1958 Ford Fairlane 500 Skyliner Retractable Hardtop

1958 Ford Fairlane 500 Skyliner Retractable Hardtop

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Ford called it “The Most Exciting Car In A Generation,” and while that’s debatable, at a cost of $20 million to develop the roof alone there’s little doubt the Skyliner retractable was one of the most expensive.

 

  • YEAR & MAKE - 1958 Ford
  • MODEL NAME - Fairlane 500 V8 Skyliner
  • SERIES - 51A
  • MODEL/BODY/STYLE NUMBER - 
  • BODY TYPE - 2 Door, 6 Passenger Retractable Top Coupe
  • BODY BY -
  • # CYLS. - V8
  • TRANSMISSION TYPE & NUMBER - Automatic, RWD
  • WEIGHT - 4,094 lbs
  • ESTIMATED PRODUCTION - 14,713
  • HP - 265
  • C.I.D. - 332
  • WHEELBASE - 118″
  • PRICE NEW - $3,138
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The Skyliner’s idea started way back in 1949, when Ford stylist Gil Spear was so inspired by the retractable roof roof of the Chrysler Thunderbolt show car that he started sketching designs for a production version for Ford. Spear thought that a folding hardtop, combined with a pillarless coupe design like the 1949 Buick Roadmaster Riviera, would be the ideal feature to help Ford stand out among the huge field of new Postwar designs.

Spear’s original design was rejected, but in 1953 a version modified by Ford’s Chief Engineer Harley Copp was approved by William Clay Ford for the Lincoln Continental Mark II, and Ford’s Special Projects Division geared up for production with a $2.19 million budget. Ford engineer John R. Holloway led the team, with major engineering efforts overseen by Roy Butler and Ben J. Smith, whom Holloway recruited away from General Motors for the project.

It required two full years to perfect, with a fully operational and refined retractable hardtop ready by the summer of 1955. That was too long for Continental Division, however, which by then had winnowed their offerings to a single body style for 1956, a two-door coupe.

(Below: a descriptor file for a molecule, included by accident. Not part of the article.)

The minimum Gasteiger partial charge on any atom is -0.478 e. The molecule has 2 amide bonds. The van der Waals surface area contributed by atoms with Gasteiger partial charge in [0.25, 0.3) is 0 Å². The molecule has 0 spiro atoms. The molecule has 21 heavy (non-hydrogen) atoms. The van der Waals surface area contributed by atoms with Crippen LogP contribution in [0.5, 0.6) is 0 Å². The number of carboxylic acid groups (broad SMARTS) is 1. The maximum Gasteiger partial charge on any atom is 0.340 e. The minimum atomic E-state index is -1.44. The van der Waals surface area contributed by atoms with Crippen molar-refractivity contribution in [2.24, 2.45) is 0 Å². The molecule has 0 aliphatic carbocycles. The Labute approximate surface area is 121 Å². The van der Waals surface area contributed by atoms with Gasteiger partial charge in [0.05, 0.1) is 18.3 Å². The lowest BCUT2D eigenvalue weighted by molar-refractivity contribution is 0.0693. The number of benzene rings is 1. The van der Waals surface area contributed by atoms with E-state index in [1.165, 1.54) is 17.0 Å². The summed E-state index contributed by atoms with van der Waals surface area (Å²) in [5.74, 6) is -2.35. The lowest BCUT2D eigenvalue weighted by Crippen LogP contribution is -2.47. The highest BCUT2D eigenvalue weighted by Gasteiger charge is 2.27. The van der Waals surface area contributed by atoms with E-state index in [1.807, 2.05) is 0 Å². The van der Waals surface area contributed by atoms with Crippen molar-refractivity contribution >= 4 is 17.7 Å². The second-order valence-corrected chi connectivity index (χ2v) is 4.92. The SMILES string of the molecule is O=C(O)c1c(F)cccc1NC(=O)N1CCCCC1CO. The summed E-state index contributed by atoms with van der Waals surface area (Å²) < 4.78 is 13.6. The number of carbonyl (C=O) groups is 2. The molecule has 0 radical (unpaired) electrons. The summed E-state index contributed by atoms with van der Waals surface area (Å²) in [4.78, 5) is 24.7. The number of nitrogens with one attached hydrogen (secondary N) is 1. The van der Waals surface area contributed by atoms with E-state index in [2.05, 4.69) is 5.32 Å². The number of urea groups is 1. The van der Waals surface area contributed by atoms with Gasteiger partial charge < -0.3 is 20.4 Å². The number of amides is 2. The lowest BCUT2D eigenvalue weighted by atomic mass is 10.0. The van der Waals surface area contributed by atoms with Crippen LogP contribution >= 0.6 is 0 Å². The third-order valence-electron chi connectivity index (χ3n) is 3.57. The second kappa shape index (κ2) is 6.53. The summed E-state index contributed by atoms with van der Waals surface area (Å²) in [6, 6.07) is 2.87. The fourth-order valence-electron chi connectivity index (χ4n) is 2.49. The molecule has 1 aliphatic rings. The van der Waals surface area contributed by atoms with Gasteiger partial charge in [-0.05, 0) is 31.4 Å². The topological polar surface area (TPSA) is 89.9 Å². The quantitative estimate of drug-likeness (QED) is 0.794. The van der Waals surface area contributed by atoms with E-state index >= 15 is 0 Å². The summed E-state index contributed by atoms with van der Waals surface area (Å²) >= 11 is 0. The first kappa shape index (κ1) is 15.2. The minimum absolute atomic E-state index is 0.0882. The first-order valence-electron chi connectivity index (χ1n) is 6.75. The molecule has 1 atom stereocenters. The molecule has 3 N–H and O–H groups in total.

Ford was not about to write off the huge investment into the program, however, and had Special Projects launch a crash program to adapt the retractable for the Fairlane. This was no simple matter, however, as the roof had been designed specifically for the (126-inch wheelbase) Mark II, and fitting it on a 118-inch wheelbase Fairlane 500 chassis meant completely reengineering not only the mechanism, but a donor Fairlane convertible from the front doors back. Side by side, the changes between a standard Sunliner fabric roof convertible and a Skyliner folding hardtop are obvious. When erected, the Skyliner’s top is almost four inches shorter than the Sunliner’s, while the rear fenders have three inches added in length to fit the folded roof. They’re substantially taller as well.

By the New York Auto Show in December 1956, Ford had a prototype on display, then delivered the first customer car to President Eisenhower on April 14. The 18-month program to convert the Mark II design into the Fairlane 500 Skyliner cost an estimated $18 million, a stupendous figure for the time.

Ford may not have made a profit back on the Skyliner, but buyers certainly got their money’s worth, in what was the second most expensive Ford ever. Twenty relays and limit switches, eight circuit breakers, four lock mechanisms and three motors are linked with 610 feet of wiring, along with all the dash indicators and controls to go along with them. It was all surprisingly reliable and Ford claimed it was good for 10,000 cycles, but provided an emergency crank just in case.

After all that, Ford poured another $185 million into the 1958 lineup to create some harmony with style leader Thunderbird. Skyliner was among the most changed, gaining an inch in overall length to a huge 211 inches, and dropping two engines from the lineup. All big Ford V-8s were also substantially revised for 1958 with an eye towards stock car racing, with this car’s 265hp, 332-cu.in.option probably the best suited for the soft-riding–but heavy–Skyliner.

While something of a novelty vehicle in its day, the styling dictated by the Skyliner’s roof emphasises the long deck look of 1958 Ford styling. Despite the high $3,000 price, Ford sold almost 50,000 of them over the model’s 1957-’59 run, 14,713 in 1958. But then as now, the sight of that roof doing its magic trick has been worth the price of admission. Between that and the unmistakable tailfin design, it’s a car that could only have come from America’s most optimistic age.